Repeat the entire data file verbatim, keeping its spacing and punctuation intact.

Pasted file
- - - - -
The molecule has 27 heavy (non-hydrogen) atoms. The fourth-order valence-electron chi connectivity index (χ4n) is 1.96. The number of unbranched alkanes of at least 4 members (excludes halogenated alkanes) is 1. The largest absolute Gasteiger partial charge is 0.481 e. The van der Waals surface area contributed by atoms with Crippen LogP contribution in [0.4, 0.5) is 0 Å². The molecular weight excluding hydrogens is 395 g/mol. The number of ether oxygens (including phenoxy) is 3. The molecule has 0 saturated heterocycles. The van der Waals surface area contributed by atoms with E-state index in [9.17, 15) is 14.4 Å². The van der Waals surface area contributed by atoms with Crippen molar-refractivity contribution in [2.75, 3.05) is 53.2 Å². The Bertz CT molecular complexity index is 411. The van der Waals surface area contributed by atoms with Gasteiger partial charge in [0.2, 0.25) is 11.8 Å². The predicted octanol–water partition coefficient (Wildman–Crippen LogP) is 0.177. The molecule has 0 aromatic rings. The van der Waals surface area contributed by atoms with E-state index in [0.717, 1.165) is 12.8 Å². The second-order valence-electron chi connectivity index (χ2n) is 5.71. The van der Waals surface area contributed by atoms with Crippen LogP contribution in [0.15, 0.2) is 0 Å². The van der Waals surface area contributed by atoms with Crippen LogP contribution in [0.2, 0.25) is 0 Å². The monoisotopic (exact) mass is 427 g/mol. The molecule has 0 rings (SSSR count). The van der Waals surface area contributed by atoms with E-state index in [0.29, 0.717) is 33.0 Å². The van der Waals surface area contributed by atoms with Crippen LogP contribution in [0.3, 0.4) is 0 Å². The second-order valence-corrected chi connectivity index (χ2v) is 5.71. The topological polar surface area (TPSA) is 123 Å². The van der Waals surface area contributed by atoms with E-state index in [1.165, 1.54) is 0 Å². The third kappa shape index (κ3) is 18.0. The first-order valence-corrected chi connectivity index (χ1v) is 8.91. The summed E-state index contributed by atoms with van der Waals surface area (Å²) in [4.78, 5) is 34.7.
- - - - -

The molecule has 27 heavy (non-hydrogen) atoms. The fourth-order valence-electron chi connectivity index (χ4n) is 1.96. The number of unbranched alkanes of at least 4 members (excludes halogenated alkanes) is 1. The largest absolute Gasteiger partial charge is 0.481 e. The van der Waals surface area contributed by atoms with Crippen LogP contribution in [0.4, 0.5) is 0 Å². The molecular weight excluding hydrogens is 395 g/mol. The number of ether oxygens (including phenoxy) is 3. The molecule has 0 saturated heterocycles. The van der Waals surface area contributed by atoms with E-state index in [9.17, 15) is 14.4 Å². The van der Waals surface area contributed by atoms with Crippen molar-refractivity contribution in [2.75, 3.05) is 53.2 Å². The Bertz CT molecular complexity index is 411. The van der Waals surface area contributed by atoms with Gasteiger partial charge in [0.2, 0.25) is 11.8 Å². The predicted octanol–water partition coefficient (Wildman–Crippen LogP) is 0.177. The molecule has 0 aromatic rings. The van der Waals surface area contributed by atoms with E-state index in [0.717, 1.165) is 12.8 Å². The second-order valence-electron chi connectivity index (χ2n) is 5.71. The van der Waals surface area contributed by atoms with Crippen LogP contribution in [0.15, 0.2) is 0 Å². The van der Waals surface area contributed by atoms with Crippen LogP contribution in [0.2, 0.25) is 0 Å². The monoisotopic (exact) mass is 427 g/mol. The molecule has 0 rings (SSSR count). The van der Waals surface area contributed by atoms with E-state index in [0.29, 0.717) is 33.0 Å². The van der Waals surface area contributed by atoms with Crippen LogP contribution in [0.3, 0.4) is 0 Å². The second-order valence-corrected chi connectivity index (χ2v) is 5.71. The topological polar surface area (TPSA) is 123 Å². The van der Waals surface area contributed by atoms with E-state index in [1.165, 1.54) is 0 Å². The third kappa shape index (κ3) is 18.0. The first-order valence-corrected chi connectivity index (χ1v) is 8.91. The summed E-state index contributed by atoms with van der Waals surface area (Å²) in [4.78, 5) is 34.7.